A sandstone slab covered with hieroglyphic inscriptions was discovered by a resident of the Egyptian city of Ismailia. It turned out to be a border stele, installed in the Late Period of Egyptian history. In the near future, the valuable find, dating from the beginning of the 6th century BC, will be exhibited in a local museum. The discovery was announced by the Egyptian Ministry of Tourism and Antiquities on Facebook.
The VII-VI centuries BC are marked by the era of the rule of the 26th dynasty, the last royal house that ruled the country before the Persian conquest.
In Egyptology, the beginning of the Late Period is associated with this dynasty of pharaohs – the time of the struggle to preserve the integrity of Egypt and for its independence from foreign invaders.
This struggle ended in defeat: in 525 BC, Egypt fell under the rule of the Persian state of the Achaemenids, and in 332 BC it became part of the state of Alexander the Great.
The Sais dynasty, named after the city in the Delta, which became the capital, came to power after a difficult period of the Assyrian conquest and managed to restore the dying Egyptian statehood for more than a century and a half.
The pharaohs of the XXVI dynasty constantly had to face internal and foreign policy problems, but the spiritual culture of Egypt at this time experienced an upsurge associated with an appeal to ancient sources.
Many monuments of art and literature have come down to us from the Sais era. And now, a new unexpected find turned out to be associated with the military and political history of Egypt at this difficult time.
A local discovered an Egyptian stele while preparing his land for cultivation
The ancient monument was found by a resident of Ismailia, a city in the central part of the Isthmus of Suez. In the Sais era, it was an important border area, and the Egyptians fought dearly to keep their influence here.
Due to the fact that the citizen who discovered the Egyptian stele immediately reported his find to the police service of the Ministry of Tourism and Antiquities, the slab immediately fell into the possession of scientists.
The monument is 230 centimeters high, 103 centimeters wide, and 45 centimeters thick. In the upper part, there is a depiction of a winged solar disk with two cobras, under which is engraved a cartouche of the Pharaoh Wahibre Haaibre, whose name is better known in its Greek form – Apries. Below are 15 lines of hieroglyphic text.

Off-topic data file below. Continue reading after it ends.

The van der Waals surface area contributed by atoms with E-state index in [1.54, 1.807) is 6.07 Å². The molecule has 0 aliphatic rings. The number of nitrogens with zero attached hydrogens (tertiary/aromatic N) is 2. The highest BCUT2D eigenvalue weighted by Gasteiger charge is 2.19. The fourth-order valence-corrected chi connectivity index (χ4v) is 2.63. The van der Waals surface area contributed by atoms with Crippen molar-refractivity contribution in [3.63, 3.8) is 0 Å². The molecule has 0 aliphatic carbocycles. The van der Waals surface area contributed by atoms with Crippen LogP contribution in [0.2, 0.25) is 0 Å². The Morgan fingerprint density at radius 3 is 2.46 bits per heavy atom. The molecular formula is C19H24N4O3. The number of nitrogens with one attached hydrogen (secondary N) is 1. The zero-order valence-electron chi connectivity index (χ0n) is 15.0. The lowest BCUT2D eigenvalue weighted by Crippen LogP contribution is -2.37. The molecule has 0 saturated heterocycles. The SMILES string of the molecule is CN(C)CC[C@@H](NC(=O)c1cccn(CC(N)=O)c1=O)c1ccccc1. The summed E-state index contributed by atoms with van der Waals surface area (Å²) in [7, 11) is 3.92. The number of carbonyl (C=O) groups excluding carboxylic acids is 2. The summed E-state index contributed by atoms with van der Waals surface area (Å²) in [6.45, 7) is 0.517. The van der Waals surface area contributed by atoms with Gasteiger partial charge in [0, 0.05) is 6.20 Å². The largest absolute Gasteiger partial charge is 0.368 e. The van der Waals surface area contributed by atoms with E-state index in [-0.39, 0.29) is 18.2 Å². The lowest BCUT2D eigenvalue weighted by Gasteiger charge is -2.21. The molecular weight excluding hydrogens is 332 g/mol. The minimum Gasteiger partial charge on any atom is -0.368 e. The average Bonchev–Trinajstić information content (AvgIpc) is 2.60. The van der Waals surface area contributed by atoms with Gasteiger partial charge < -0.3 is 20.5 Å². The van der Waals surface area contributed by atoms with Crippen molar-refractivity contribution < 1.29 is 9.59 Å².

Apries was the fourth king of the XXVI dynasty and ruled in 589-570 BC. During his reign, Egypt tried to defend its interests in Phoenicia and in Palestine against the New Babylonian kingdom, but this confrontation ended in political and military failure.
The Babylonian troops approached the very borders of Egypt, and Apries was forced to sign peace with King Nebuchadnezzar II on unfavorable terms in 582 BC.
During the reign of Apries, the rise of the country began to give way to decline, and at the end of his reign, civil war broke out and the Babylonian troops invaded Egypt. The pharaoh died in an internecine struggle, and Ahmose II (Amasis) became the new king.
Experts explained that this Egyptian stele is one of the boundary markers that were placed on the northeastern border of Egypt during the confrontation with Babylon. This means that the find itself is not extremely rare. Yet, it is incredible how well preserved the stele is.
In the near future, the monument will be exhibited at the Museum of Antiquities of Ismailia.
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• Zenger News. (2021, June 7). Phar-old Find: Farmer Discovers Ancient Egyptian Monument As He Plants Crop .